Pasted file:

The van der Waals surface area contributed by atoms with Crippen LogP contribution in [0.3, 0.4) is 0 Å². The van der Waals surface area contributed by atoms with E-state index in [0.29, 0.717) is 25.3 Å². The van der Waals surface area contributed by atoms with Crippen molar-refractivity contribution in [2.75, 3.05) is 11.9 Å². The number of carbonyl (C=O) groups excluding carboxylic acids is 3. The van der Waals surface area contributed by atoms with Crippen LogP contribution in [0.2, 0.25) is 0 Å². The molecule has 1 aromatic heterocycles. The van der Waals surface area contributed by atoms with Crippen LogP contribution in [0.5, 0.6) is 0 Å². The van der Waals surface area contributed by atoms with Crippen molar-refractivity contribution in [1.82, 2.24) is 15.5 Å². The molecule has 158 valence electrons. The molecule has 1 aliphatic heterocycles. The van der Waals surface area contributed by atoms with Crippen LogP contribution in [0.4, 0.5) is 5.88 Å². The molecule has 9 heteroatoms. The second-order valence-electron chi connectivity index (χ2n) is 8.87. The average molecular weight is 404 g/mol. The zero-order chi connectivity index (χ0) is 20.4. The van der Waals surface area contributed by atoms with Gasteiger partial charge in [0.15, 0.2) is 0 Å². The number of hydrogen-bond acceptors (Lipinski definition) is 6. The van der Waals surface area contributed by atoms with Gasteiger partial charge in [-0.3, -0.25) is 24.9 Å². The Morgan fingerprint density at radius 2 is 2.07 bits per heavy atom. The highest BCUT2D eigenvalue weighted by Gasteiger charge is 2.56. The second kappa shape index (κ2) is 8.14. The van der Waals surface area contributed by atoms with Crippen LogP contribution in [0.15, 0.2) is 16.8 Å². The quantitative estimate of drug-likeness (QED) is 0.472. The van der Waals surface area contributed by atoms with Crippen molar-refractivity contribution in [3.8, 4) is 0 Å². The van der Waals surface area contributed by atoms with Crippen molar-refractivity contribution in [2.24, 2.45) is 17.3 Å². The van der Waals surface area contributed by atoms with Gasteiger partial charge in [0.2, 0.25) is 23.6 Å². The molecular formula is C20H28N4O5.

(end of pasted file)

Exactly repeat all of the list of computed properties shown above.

The van der Waals surface area contributed by atoms with Crippen LogP contribution in [0.3, 0.4) is 0 Å². The van der Waals surface area contributed by atoms with E-state index in [0.29, 0.717) is 25.3 Å². The van der Waals surface area contributed by atoms with Crippen molar-refractivity contribution in [2.75, 3.05) is 11.9 Å². The number of carbonyl (C=O) groups excluding carboxylic acids is 3. The van der Waals surface area contributed by atoms with Crippen LogP contribution in [0.2, 0.25) is 0 Å². The molecule has 1 aromatic heterocycles. The van der Waals surface area contributed by atoms with Crippen LogP contribution in [0.5, 0.6) is 0 Å². The van der Waals surface area contributed by atoms with Crippen molar-refractivity contribution in [1.82, 2.24) is 15.5 Å². The molecule has 158 valence electrons. The molecule has 1 aliphatic heterocycles. The van der Waals surface area contributed by atoms with Crippen LogP contribution in [0.4, 0.5) is 5.88 Å². The molecule has 9 heteroatoms. The second-order valence-electron chi connectivity index (χ2n) is 8.87. The average molecular weight is 404 g/mol. The zero-order chi connectivity index (χ0) is 20.4. The van der Waals surface area contributed by atoms with Gasteiger partial charge in [0.15, 0.2) is 0 Å². The number of hydrogen-bond acceptors (Lipinski definition) is 6. The van der Waals surface area contributed by atoms with Gasteiger partial charge in [-0.3, -0.25) is 24.9 Å². The Morgan fingerprint density at radius 2 is 2.07 bits per heavy atom. The highest BCUT2D eigenvalue weighted by Gasteiger charge is 2.56. The second kappa shape index (κ2) is 8.14. The van der Waals surface area contributed by atoms with Crippen LogP contribution in [0.15, 0.2) is 16.8 Å². The quantitative estimate of drug-likeness (QED) is 0.472. The van der Waals surface area contributed by atoms with Crippen molar-refractivity contribution in [3.8, 4) is 0 Å². The van der Waals surface area contributed by atoms with Crippen molar-refractivity contribution in [2.24, 2.45) is 17.3 Å². The van der Waals surface area contributed by atoms with Gasteiger partial charge in [0.2, 0.25) is 23.6 Å². The molecular formula is C20H28N4O5.